Writers Theatre is a popular theater company in the Chicago suburb of Glencoe, Illinois. Founded in the back room of a bookstore in 1992, Writers has embraced intimacy as its hallmark aesthetic since the very beginning. In 2003, Writers established a larger space at the Woman’s Library Club of Glencoe, but, at 108 seats, this new venue soon imposed challenges of it own. The company faced bleak economic prospects despite an enthusiastic and committed audience. They were playing close to capacity night after night, but with very few seats to sell and production costs steadily rising, they were in need of a larger, more flexible space to allow for their growth.Meanwhile, Glencoe—a suburb 20 miles north of Chicago with a population of approximately 9,000 residents—embarked on an ambitious master plan to integrate more cultural and commercial spaces in the downtown area. At the same time, the existing but deteriorated Woman’s Library Club building was in serious need of repair. Partnering with the Woman’s Library Club and the Village of Glencoe, Writers seized the opportunity to build a custom theater center and catalyst for downtown development on the Library Club site.
The company, which plays to an audience of 35,000 patrons each season, has garnered critical praise for the consistent high quality and intimacy of its artistry. With their new permanent home, Writers wanted to ensure these hallmark traits were maintained while also accommodating a growing audience base, improving their facilities for their global community of artists, and creating new relationships with the public. The resulting design, with its transparency and flexibility, is intended to energize daily life indowntown Glencoe, creating an open, welcoming space where the potential of theater to unite people across boundaries through shared experience is rendered visible.
The theater is anchored by a public gathering space that serves as a lobby as well as an informal space for performance, rehearsals, and audience outreach programs, and a formal space for events. Two performance venues, a 250-seat main stage and a 99-seat black box venue, as well as rehearsal rooms and other public amenities, open to this central space. A second-floor gallery walk, providing views toward the downtown, lake, and nearby grove, is structured by timber Vierendeel trusses and a lighter wood lattice. In warm weather this central hub opens to the adjacent public park and downtown, allowing the energy and interaction generated within the theater to extend outward into the community beyond. At night, it glows from within like a lantern, drawing interest and activity to this important cultural anchor and downtown Glencoe.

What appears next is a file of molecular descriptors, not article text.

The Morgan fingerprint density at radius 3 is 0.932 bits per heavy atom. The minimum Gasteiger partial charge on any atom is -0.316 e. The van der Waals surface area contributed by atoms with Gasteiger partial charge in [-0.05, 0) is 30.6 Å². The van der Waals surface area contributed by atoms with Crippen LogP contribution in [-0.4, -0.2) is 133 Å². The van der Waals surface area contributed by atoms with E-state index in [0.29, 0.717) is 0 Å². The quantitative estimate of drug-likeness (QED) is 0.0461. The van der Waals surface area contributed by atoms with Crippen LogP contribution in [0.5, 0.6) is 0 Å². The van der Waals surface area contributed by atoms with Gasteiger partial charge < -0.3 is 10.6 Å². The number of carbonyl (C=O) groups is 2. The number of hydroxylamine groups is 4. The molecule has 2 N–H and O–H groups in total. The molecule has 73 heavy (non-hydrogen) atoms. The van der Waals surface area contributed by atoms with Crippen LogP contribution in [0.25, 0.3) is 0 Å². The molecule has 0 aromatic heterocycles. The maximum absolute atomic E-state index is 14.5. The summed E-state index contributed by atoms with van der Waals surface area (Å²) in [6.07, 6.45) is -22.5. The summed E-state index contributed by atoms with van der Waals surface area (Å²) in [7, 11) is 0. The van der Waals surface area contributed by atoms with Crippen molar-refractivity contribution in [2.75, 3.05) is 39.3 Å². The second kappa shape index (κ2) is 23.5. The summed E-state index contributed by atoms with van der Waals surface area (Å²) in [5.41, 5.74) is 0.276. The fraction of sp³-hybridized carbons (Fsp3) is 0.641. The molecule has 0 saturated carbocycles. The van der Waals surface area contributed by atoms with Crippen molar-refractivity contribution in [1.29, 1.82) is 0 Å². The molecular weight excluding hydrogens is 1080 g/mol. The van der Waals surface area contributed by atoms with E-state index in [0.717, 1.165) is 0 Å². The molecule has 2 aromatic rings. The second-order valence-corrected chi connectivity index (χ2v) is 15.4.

The design of the performance spaces is intended to maximize the sense of intimacy between actors and audience and enhance the immersive experience for which Writers is known. In the larger venue, tribune seating is liberated from the walls, inviting exciting actor entrances and other innovative staging opportunities, further enhanced by a seamless transition from theater floor to stage. In a nod to the history of the company, bricks reclaimed from the Woman’s Library Club building form an elaborately patterned back-of-house acoustic screen that diffuses and reflects sound for an intimate aural environment. The smaller black box venue can be infinitely customized for performances and events. A rooftop pavilion and green roof offer additional event space.
Writers Theatre not only serves its immediate Glencoe community but also attracts audiences from the Chicago metropolitan region and beyond. With the opening of this new cultural facility, nearly 45,000 additional people could be drawn to Glencoe each year to share in the experience of the company’s performances, community events, workshops, and gatherings.
Location: Glencoe, USA
Client: Writers Theatre
Gross Floor Area: 3,300 m2
Cost of Construction: 25,127,000 Euros
Architects: Studio Gang Architects
Structural: Halvorson and Partners
Landscape: Coen + Partners
Sustainability: WMA Sustainability Solutions Group
Lighting: Lightswitch Architectural
Photography: Steve Hall © Hedrich Blessing